One of my favorite holiday movies is “It’s a Wonderful Life,” the 1946 classic featuring Jimmy Stewart, Donna Reed, Lionel Barrymore, and Tomas Mitchell.
The story features a timeless lesson about the human spirit and the diﬀerence we make in others’ lives.
Stewart plays the role of George Bailey, a small-town community banker. George is discouraged with his life and longs for the excitement of traveling to faraway places. He believes his life in Bedford Falls has little impact.
One reason I like this movie is its resemblance to the challenges and opportunities credit unions confront every day. For all practical purposes, the bank in the movie could have easily been scripted as a credit union.
As member-owned cooperatives, we recognize the hard work of serving our communities. We identify with the heartfelt needs of consumers. We know how challenging it can be to help members with life’s hardships.
When George was at his lowest point, he received a visit from an angel named Clarence, who shows George what his town would have looked like if not for his many good deeds over the years.
George gets a glimpse of the lives his friends, neighbors, and family would have endured without his contributions.
After watching this movie for the nth time, I wondered what life would be like without credit unions. I don’t need a Clarence to show me. I can imagine such a world for myself.
In a world without credit unions, consumers’ lives would be very diﬀerent. Many wouldn’t have aﬀordable alternatives for financial services. We would be left to fend for ourselves in a marketplace of institutions who only seek profits for a few shareholders.
Without credit unions, predatory practices would run rampant in our communities because bad actors would not fear the competitive pressures from our cooperatives. Consumers would face exorbitant prices and unfair practices.
The ability to grow family wealth, improve our communities, and build our lives would be greatly hindered.
In a world where credit unions never existed, many consumers would be largely uninformed on how to make prudent financial choices. They would lack access to the emphasis credit unions place on financial literacy.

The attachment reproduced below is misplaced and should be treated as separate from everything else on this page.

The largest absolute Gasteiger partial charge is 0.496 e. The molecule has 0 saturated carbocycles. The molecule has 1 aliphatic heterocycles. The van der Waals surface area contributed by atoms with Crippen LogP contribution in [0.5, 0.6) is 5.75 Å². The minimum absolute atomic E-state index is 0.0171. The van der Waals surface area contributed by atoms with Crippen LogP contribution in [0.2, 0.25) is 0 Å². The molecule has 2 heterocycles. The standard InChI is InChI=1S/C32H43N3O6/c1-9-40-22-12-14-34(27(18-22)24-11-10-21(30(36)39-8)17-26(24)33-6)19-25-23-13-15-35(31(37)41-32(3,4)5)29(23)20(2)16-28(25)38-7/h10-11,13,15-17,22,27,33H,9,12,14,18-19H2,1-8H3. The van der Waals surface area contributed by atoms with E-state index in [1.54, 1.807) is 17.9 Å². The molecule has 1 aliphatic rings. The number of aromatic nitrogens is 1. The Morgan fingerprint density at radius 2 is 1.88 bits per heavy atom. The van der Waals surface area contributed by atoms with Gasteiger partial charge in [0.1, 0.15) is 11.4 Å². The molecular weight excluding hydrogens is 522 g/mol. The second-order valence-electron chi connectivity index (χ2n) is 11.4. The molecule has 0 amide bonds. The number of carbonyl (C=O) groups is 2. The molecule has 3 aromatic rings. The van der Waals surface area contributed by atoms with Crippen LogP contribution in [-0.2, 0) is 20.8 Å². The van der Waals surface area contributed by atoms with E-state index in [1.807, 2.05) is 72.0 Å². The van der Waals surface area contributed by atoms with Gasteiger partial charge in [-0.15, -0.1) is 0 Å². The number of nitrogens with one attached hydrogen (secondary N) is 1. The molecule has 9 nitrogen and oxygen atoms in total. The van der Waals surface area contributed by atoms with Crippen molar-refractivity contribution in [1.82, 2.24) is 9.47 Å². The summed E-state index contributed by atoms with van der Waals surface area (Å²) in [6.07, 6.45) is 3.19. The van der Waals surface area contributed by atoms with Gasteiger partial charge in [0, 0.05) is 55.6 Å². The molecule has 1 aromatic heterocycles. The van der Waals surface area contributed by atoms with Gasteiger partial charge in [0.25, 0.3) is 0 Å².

Here, the conﬂict that exists between institutions and customers would lead to inequality disfavoring the consumers. In this world, people of modest means have fewer options for aﬀordable financial services.
It would be almost impossible for someone with a low credit score, scant savings, and working-class wages to claw their way up the economic ladder.
Without credit unions coming to the rescue, consumers wouldn’t know how good life could be. They would be captive to a system of financial services that lacks sensitivity to their needs and access to prudent products.
In a world lacking credit unions, ordinary consumers wouldn’t know the privilege of participating in the corporate governance of their own financial cooperative. They would be oblivious to the notion of volunteer boards, equal voting power, and an egalitarian treatment among credit union members.
Consumers would have little voice in how services are designed and delivered.
In the movie, George realizes how much he’s impacted the lives of others. He comes to appreciate the value of helping neighbors with conscientious financial services. George learns what we have always known in the credit union movement.
Your CUNA and league partners fight every day to enable credit unions to make a diﬀerence in the lives of our members. If not for you and the work you do for all communities, life would be diﬀerent for millions of people.
Therefore, we advocate for the principles and powers of credit unions. In the movie, it’s said that when a bell rings, an angel gets its wings.
I say, when a credit union helps a member, we all are lifted.
MAURICE SMITH is CUNA chairman and president/CEO of Local Government Federal Credit Union in Raleigh, N.C. Contact him at 919-755-0534.